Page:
Shooting season safety


A readers asks about the legality of walking with his dog close to a country estate where pheasant shoots take place.

Q I have recently moved to live in a house on a country estate where, at this time of year, they have pheasant shoots. I have an eight-year-old Golden Retriever and intend to avoid walking on the estate when these are planned. However, there is a footpath running near the area where the shoots take place, and I may have to use this to access other walks. What do I need to be aware of and what is the legal position in this case? Obviously, I’d stick to the footpath and keep my dog on a lead, but I don’t want to put him or anyone else involved at risk.

Your Dog reader, Norfolk.   
Stephen says: In legal terms, if that footpath is a public right of way, by law the estate must keep it unobstructed and safe to use at all times. If it’s close to where there’s shooting, the best-run shoots will provide stewards to advise people of what’s happening and ensure their safety. 

However, paths across country estates can often be ‘permissive’ meaning there’s no general right to use them (even for local residents); usage is usually dependent on the goodwill of the estate owner.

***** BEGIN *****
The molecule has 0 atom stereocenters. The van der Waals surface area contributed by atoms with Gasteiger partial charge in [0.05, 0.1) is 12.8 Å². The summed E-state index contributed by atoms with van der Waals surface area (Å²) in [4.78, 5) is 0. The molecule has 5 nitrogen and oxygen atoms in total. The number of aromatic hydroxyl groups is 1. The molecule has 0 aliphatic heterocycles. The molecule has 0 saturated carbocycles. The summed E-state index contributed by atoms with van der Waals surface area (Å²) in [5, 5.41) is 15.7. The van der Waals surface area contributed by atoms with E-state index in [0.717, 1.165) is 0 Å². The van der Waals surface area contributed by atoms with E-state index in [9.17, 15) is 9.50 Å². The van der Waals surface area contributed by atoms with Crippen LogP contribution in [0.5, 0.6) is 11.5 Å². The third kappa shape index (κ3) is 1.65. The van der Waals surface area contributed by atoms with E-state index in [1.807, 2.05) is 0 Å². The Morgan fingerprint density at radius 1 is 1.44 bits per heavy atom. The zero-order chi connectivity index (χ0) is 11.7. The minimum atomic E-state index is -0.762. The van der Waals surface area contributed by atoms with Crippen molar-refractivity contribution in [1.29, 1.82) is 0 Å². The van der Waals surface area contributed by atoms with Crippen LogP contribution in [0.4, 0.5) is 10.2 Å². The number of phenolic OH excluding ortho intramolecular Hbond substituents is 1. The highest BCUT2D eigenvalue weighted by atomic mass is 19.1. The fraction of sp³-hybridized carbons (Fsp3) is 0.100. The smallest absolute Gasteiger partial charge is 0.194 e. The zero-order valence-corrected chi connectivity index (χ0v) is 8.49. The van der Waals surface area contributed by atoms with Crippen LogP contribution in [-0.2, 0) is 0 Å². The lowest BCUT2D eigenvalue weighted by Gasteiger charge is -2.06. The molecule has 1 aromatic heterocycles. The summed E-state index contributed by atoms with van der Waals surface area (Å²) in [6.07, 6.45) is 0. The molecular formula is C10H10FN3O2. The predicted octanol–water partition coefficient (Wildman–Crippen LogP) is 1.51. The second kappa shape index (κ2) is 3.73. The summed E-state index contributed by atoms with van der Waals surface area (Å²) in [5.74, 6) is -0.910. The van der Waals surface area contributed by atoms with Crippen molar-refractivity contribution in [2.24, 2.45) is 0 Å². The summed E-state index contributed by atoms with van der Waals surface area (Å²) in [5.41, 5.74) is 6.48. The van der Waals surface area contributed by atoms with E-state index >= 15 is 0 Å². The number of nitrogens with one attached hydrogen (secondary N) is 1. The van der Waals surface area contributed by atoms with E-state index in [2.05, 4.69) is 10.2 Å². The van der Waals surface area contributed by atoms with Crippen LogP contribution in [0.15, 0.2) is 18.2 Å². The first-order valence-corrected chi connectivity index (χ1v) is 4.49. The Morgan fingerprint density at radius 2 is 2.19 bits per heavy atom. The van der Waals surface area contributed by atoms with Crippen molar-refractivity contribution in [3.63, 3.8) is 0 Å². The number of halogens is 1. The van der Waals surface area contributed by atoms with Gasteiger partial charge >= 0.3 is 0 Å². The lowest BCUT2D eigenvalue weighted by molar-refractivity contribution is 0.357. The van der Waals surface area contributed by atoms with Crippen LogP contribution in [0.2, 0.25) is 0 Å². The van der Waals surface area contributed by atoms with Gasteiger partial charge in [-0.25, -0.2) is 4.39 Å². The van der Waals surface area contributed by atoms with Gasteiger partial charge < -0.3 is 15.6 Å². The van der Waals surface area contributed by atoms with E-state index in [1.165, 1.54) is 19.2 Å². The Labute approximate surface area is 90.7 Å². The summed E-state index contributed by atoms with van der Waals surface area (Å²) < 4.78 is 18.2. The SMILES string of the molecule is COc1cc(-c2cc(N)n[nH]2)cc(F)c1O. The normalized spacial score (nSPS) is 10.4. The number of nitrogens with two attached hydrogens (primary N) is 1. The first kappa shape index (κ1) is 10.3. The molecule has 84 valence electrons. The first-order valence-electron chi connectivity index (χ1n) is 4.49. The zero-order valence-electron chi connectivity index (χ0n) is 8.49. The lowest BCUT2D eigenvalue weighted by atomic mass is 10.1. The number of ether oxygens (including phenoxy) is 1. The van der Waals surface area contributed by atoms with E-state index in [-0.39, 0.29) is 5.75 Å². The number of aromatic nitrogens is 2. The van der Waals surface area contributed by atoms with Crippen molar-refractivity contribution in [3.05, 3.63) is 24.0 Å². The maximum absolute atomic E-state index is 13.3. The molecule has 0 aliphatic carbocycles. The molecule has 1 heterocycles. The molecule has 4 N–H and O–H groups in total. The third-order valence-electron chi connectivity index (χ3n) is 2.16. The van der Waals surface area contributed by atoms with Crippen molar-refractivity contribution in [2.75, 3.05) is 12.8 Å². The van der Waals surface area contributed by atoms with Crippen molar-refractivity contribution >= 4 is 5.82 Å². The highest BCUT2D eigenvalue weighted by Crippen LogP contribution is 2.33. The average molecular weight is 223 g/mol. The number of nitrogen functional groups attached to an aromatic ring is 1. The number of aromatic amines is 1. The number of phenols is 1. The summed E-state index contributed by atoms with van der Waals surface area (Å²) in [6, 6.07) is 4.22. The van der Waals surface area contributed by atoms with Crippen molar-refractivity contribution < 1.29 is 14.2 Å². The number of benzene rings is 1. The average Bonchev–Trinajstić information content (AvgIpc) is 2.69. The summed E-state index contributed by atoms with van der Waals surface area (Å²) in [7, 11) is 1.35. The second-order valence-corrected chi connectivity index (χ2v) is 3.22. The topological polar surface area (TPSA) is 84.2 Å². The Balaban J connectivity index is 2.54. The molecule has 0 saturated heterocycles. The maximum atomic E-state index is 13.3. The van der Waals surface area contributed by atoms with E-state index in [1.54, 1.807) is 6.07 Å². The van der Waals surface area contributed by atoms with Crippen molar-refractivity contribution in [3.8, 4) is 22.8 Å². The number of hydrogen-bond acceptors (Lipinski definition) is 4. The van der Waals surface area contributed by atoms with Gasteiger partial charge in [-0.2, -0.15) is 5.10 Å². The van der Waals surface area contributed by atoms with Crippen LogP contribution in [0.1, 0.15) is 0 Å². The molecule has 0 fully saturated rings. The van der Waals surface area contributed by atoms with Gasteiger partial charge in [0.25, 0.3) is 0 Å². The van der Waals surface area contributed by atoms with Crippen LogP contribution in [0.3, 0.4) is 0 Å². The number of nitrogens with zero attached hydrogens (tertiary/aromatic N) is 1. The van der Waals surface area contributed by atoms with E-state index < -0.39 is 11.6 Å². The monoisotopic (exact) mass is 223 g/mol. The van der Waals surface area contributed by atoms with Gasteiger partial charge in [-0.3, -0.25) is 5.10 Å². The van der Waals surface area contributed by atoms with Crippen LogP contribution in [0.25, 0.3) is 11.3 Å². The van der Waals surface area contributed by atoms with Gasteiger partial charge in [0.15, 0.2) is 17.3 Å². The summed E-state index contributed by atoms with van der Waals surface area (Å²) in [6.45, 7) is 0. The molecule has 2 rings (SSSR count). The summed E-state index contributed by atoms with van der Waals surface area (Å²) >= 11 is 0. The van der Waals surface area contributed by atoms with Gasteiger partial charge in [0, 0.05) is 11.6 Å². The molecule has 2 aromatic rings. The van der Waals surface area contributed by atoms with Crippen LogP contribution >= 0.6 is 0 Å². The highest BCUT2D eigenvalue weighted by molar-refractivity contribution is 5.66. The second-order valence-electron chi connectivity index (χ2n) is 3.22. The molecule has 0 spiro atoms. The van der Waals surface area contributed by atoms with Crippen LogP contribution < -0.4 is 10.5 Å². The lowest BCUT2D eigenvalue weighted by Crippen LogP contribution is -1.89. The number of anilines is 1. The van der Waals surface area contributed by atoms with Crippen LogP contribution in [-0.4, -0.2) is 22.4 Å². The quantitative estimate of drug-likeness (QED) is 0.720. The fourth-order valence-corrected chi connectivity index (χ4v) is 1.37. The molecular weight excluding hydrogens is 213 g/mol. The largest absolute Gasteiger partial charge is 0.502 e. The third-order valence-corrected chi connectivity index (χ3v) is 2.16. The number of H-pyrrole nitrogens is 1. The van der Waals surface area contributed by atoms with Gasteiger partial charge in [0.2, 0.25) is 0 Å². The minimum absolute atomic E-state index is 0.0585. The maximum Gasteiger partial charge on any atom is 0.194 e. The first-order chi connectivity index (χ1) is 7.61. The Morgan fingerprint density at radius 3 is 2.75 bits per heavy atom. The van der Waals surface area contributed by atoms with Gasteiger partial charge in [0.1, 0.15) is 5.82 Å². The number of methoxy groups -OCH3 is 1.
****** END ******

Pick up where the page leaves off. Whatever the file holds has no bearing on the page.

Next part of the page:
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The best advice is to talk with the estate or shoot manager, as apart from this being neighbourly it can have added benefits. For example, you might obtain a list of when and where shoots are occurring during the pheasant season, which in England is October 1 to February 1 (excluding Sundays and Christmas Day). Do remember that shooting can take place at any time of year, and at night for some species like rabbits and pigeons.

If your dog isn’t used to the sound of gunshot, liaising with the estate can help you habituate him to loud bangs in a managed, positive, and gradual way. Just because a pet is a gundog breed doesn’t mean he won’t be scared or startled.

Irrespective of one’s views on shooting live birds, it can be very enlightening to witness the joy of gundogs doing what they were originally bred to do, especially when trained using modern, positive techniques that reward them for making best use of their natural abilities.